+ You can definitely NOT eat or drink WHILE breastfeeding because baby will probably die. (Or just get some crumbs on his head, but no big deal, right?)
+ You CAN drink alcohol while breastfeeding because beer helps production! Rum makes baby strong!
+ Baby cannot drink milk while laying down.
+ Baby cannot drink milk while sitting.
+ Baby can only be breastfed in traditional cuddle position.
+ If you are sad, angry, stressed, etc... your breastmilk will turn salty or sour and baby will not drink it.
+ If you are happy, breastmilk tastes delicious.
+ If you want to wean baby from breast, you need to express a cup of milk and throw it on the sidewalk so people can walk on it.
+ If you breastfeed at night, your baby will never.ever.sleep. (which might be true because Amely is still a terrible sleeper. Not Samil though. I guess it's a crap shoot).
+ Breastfed babies are bad sleepers in general.
+ Breastfeeding overheats babies. So, if it's hot outside when they are born, it is better to bottle feed to avoid death by overheating.
+ Only poor women breastfeed.
+ Women don't produce enough milk to exclusively breastfeed anymore because they work outside of the house. (I've also heard that women have more c-sections nowadays because they spend so much time sitting down).

A friend of ours came over today to visit. He claims he didn't know the baby was born yet, but we'll forgive him because at least he came. A friend of mine was over as well, and as we sat on the porch, he leaned over - all confidentially - and whisper-asked me if it was true that we don't buy milk. Like it was a big secret. I told him no, and his jaw dropped. "Women still do that? Well you all can keep having kids because they don't cost you anything!"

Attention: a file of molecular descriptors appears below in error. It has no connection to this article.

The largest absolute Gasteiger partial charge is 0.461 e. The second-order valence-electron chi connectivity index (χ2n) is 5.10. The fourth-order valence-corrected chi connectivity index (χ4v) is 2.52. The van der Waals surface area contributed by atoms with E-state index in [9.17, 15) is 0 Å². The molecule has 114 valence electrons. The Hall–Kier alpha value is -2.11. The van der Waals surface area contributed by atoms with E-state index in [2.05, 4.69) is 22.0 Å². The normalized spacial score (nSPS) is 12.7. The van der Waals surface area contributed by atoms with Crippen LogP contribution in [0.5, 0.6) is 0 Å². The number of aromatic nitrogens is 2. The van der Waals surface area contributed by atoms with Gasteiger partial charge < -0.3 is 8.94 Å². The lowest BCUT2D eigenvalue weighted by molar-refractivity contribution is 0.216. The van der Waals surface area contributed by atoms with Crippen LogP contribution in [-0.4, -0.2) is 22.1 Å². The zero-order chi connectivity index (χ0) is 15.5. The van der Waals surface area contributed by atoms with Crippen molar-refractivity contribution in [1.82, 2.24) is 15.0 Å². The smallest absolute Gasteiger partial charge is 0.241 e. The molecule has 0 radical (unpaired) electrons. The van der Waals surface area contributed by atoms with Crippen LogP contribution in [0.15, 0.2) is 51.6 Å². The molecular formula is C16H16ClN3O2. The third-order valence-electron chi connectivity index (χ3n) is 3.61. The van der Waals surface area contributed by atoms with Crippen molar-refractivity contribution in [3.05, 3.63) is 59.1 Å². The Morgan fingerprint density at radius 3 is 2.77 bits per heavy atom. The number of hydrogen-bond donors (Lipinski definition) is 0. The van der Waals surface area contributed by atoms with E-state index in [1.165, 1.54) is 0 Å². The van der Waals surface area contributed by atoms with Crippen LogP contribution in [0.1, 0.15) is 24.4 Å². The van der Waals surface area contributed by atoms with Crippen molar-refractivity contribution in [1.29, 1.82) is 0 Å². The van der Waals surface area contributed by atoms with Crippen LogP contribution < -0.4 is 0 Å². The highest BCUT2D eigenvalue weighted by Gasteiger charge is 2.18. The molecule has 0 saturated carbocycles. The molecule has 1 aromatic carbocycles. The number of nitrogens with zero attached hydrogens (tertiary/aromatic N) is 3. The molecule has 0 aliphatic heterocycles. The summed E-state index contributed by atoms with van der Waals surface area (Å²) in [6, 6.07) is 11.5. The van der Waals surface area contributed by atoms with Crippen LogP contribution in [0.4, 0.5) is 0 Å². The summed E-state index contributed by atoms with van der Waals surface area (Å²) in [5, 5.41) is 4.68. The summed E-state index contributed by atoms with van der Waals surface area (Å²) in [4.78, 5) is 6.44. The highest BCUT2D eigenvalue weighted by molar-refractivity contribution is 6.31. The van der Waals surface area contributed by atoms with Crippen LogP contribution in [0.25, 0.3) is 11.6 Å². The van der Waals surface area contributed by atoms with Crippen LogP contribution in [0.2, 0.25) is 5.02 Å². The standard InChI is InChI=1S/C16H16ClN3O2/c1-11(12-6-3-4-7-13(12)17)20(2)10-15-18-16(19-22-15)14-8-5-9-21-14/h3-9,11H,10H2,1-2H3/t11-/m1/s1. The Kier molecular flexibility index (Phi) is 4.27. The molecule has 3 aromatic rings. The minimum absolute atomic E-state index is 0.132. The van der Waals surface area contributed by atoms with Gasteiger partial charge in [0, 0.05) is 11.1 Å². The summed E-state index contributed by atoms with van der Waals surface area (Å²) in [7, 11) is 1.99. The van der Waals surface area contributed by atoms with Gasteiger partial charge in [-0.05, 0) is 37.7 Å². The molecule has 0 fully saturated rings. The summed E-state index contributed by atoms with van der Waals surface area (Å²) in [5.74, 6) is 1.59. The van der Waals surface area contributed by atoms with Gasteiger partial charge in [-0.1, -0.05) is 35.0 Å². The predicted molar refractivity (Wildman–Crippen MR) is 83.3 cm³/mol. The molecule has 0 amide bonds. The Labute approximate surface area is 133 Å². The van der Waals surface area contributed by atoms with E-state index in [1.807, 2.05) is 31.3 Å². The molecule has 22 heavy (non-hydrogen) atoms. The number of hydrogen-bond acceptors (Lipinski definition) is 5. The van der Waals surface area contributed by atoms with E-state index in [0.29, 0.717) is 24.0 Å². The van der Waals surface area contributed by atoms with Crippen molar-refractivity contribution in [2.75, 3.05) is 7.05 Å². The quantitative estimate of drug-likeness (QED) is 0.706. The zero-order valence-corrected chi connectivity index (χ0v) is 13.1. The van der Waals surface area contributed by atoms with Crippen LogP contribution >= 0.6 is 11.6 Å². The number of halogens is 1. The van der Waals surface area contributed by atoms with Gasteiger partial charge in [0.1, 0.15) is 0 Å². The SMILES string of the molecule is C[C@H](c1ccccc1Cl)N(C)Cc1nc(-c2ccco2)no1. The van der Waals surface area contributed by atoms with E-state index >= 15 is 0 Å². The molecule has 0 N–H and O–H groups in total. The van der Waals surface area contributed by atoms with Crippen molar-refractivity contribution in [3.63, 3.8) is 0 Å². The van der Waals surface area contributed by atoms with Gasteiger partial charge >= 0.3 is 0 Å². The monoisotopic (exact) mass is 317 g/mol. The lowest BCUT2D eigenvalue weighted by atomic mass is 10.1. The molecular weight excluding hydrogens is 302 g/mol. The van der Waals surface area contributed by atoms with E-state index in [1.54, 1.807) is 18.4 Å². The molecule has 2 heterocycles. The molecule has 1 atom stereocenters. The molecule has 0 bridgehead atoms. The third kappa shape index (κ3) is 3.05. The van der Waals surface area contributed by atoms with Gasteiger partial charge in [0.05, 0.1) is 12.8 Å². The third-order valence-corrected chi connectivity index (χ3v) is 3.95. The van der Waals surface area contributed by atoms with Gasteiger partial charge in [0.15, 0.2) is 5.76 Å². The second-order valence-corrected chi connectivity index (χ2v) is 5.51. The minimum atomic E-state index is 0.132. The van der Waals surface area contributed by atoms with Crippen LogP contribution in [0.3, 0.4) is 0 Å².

I found this image on google. It's a snap-shot
from a YouTube video of a baby
playing with his milk cans from his first year.

The idea that "milking" a baby has to be expensive is rampant here. A lot of newborn feeding decisions get made based on social-appearances more than anything. It is a status symbol to be able to feed your baby can after can of expensive formula. And pediatricians don't help as Nestle, one of the worst formula-pushers in the market, has most of the medical professionals in their pocket.

I've seen pictures taken at first birthday parties with the child and every single can of formula he drank in his first year. A pyramid of milk cans. And that's great, but where do you store all of those cans for a year?? It's also great if you can afford suffi